She thought being a translator would be a great way to help out her country. She took an English test and was accepted to become a translator.
Sally's decision, though, was unpopular with her Iraqi neighbors.
"My neighbors found out that I was helping the Americans, and they beat my children," she said. "They threw rocks at my daughter and broke both arms on my son. They told me to watch out or I will be killed."
It wasn't just her neighbors who harbored hatred for Sally's assistance to the coalition. Her family was infuriated.
"When my family came home from Turkey and found out, they told me that I would be killed," she said. "They called me horrible names like 'bitch' and 'whore.' My brother put a pistol to my head and threatened to kill me."
She lived only because her mother intervened. It wasn't a measure of love, but rather of family honor.
"My mother stopped him by saying, 'She is not your real sister, and it's not your honor to kill her,'" she recalled. "She is not even my daughter; her real mother died when she was born."
Sally fled her home and took residence with her husband and children in Baghdad's Green Zone. She continued to help the Americans, translating at checkpoints. Her family began looking for her to kill her for betraying them.
"While I was at work, my brother found my husband and told him that I will kill your wife if I find out she is working with the coalition forces," she said. "He lied for me and told them that I was not."
Her life continued to crumble. She found her car missing and asked her husband if he knew what happened.
"I asked him about it, and he said someone stole it," Sally said. "I could not believe it. I asked who would steal? The Americans? The Green Zone was such a safe neighborhood. There was nowhere for it to go."
Her husband became enraged. He flew into a tirade.
"He messed up my face and body," she said. "He had such an angry face."
The next morning he apologized to her and told her to go to work because she was going to be late. Her face was beaten, black and blue. She tried to hide her husband's crime with sunglasses and a hat. Her ruse didn't work. Another translator saw the marks.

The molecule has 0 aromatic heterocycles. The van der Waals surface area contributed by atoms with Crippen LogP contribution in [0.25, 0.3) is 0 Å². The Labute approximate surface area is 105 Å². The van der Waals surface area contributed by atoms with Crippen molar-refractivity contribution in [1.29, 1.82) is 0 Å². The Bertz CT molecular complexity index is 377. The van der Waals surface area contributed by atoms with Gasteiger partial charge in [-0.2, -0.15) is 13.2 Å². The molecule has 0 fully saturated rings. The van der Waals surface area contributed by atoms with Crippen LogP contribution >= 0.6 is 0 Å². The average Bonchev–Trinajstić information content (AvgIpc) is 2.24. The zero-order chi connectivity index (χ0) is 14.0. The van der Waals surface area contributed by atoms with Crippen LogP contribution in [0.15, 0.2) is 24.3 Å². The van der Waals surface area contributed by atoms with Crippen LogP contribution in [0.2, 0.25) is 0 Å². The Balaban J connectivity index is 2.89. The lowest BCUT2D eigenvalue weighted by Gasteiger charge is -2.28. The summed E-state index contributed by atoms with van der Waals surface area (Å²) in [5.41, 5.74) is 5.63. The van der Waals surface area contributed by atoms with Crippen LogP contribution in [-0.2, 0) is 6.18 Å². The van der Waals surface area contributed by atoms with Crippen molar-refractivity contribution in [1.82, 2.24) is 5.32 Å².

"I lied and said I did it to myself," she said.
She then told him that her car was also stolen. Then her world fell apart.
"He said, 'Your husband divorced you a month ago and took your car, your money and your apartment and gave it to your best friend because you are working with Americans,'" she recalled. "So I went back to my apartment and found my car in the garage and went inside."
She found her best friend inside with her husband.
"I was so angry I yelled," she said. "I went crazy. I took my keys and took off."
She drove to a nearby restaurant and parked thinking about what just happened.
"I was sitting there in the parking lot and I saw him walking up to me," she said. "I was relieved. I thought he was going to apologize. He told me to unroll the window."
When she did, he picked up a nearby rock and repeatedly hit her face. She awoke in a hospital two days later. An Army captain arrested her husband, but she insisted on finding him.
"I saw him cry," she said. "Iraqi men never cry. I was trying to get him out. I didn't care what anyone said."
She was warned to leave him in jail, that he would kill her. She insisted on his release.
"After 15 minutes of getting out the jail, he beat me up and put me in his car and took me to the apartment and locked me in the bathroom for three to four days with no food," Sally said. "I begged for water. He said 'No, I am ashamed of you. You are an interpreter, that's why I divorced you.'"
Her husband threatened to tell her family where she was, sealing her death sentence.
She escaped only because of her oldest son.
"My older son, who is 13, opened the bathroom door and said, 'Mom you need to run away,'" she recalled. "You cannot stay here. They will kill you. Mom, they will kill you!"